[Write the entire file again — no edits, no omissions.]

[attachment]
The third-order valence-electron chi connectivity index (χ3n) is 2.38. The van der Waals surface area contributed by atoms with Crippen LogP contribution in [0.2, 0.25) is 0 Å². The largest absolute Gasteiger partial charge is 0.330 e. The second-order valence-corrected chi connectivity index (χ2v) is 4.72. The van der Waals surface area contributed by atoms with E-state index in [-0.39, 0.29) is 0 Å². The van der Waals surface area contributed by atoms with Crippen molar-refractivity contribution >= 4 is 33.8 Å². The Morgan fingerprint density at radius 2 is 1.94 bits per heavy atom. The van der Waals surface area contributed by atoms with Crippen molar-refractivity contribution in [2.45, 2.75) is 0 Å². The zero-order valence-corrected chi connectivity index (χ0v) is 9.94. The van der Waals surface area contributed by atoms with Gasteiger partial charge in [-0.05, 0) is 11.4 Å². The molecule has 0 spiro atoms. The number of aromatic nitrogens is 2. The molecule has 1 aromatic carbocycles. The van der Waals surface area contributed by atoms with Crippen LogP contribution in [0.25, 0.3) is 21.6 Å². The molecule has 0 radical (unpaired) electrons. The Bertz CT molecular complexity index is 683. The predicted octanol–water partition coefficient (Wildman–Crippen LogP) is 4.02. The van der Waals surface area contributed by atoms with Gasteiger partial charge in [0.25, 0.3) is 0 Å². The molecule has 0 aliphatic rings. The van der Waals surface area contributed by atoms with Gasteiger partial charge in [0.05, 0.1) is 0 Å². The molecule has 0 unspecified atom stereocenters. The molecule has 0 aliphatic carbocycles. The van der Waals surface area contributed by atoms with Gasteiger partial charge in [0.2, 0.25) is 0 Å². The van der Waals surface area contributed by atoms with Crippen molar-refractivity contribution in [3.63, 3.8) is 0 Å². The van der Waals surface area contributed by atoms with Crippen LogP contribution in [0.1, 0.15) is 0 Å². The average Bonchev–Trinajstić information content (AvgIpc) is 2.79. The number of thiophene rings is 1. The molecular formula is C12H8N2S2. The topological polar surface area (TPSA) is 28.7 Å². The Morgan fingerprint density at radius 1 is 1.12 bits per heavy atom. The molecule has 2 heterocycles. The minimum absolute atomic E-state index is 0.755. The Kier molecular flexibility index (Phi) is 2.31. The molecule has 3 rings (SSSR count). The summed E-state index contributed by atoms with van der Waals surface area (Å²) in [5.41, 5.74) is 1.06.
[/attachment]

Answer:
The third-order valence-electron chi connectivity index (χ3n) is 2.38. The van der Waals surface area contributed by atoms with Crippen LogP contribution in [0.2, 0.25) is 0 Å². The largest absolute Gasteiger partial charge is 0.330 e. The second-order valence-corrected chi connectivity index (χ2v) is 4.72. The van der Waals surface area contributed by atoms with E-state index in [-0.39, 0.29) is 0 Å². The van der Waals surface area contributed by atoms with Crippen molar-refractivity contribution >= 4 is 33.8 Å². The Morgan fingerprint density at radius 2 is 1.94 bits per heavy atom. The van der Waals surface area contributed by atoms with Crippen molar-refractivity contribution in [2.45, 2.75) is 0 Å². The zero-order valence-corrected chi connectivity index (χ0v) is 9.94. The van der Waals surface area contributed by atoms with Gasteiger partial charge in [-0.05, 0) is 11.4 Å². The molecule has 0 spiro atoms. The number of aromatic nitrogens is 2. The molecule has 1 aromatic carbocycles. The van der Waals surface area contributed by atoms with Crippen LogP contribution in [0.25, 0.3) is 21.6 Å². The molecule has 0 radical (unpaired) electrons. The Bertz CT molecular complexity index is 683. The predicted octanol–water partition coefficient (Wildman–Crippen LogP) is 4.02. The van der Waals surface area contributed by atoms with Gasteiger partial charge in [0.25, 0.3) is 0 Å². The molecule has 0 aliphatic rings. The van der Waals surface area contributed by atoms with Gasteiger partial charge in [0.05, 0.1) is 0 Å². The molecule has 0 unspecified atom stereocenters. The molecule has 0 aliphatic carbocycles. The van der Waals surface area contributed by atoms with Gasteiger partial charge in [0.2, 0.25) is 0 Å². The van der Waals surface area contributed by atoms with Crippen molar-refractivity contribution in [3.63, 3.8) is 0 Å². The van der Waals surface area contributed by atoms with Crippen LogP contribution in [0.1, 0.15) is 0 Å². The average Bonchev–Trinajstić information content (AvgIpc) is 2.79. The number of thiophene rings is 1. The molecular formula is C12H8N2S2. The topological polar surface area (TPSA) is 28.7 Å². The Morgan fingerprint density at radius 1 is 1.12 bits per heavy atom. The molecule has 2 heterocycles. The minimum absolute atomic E-state index is 0.755. The Kier molecular flexibility index (Phi) is 2.31. The molecule has 3 rings (SSSR count). The summed E-state index contributed by atoms with van der Waals surface area (Å²) in [5.41, 5.74) is 1.06.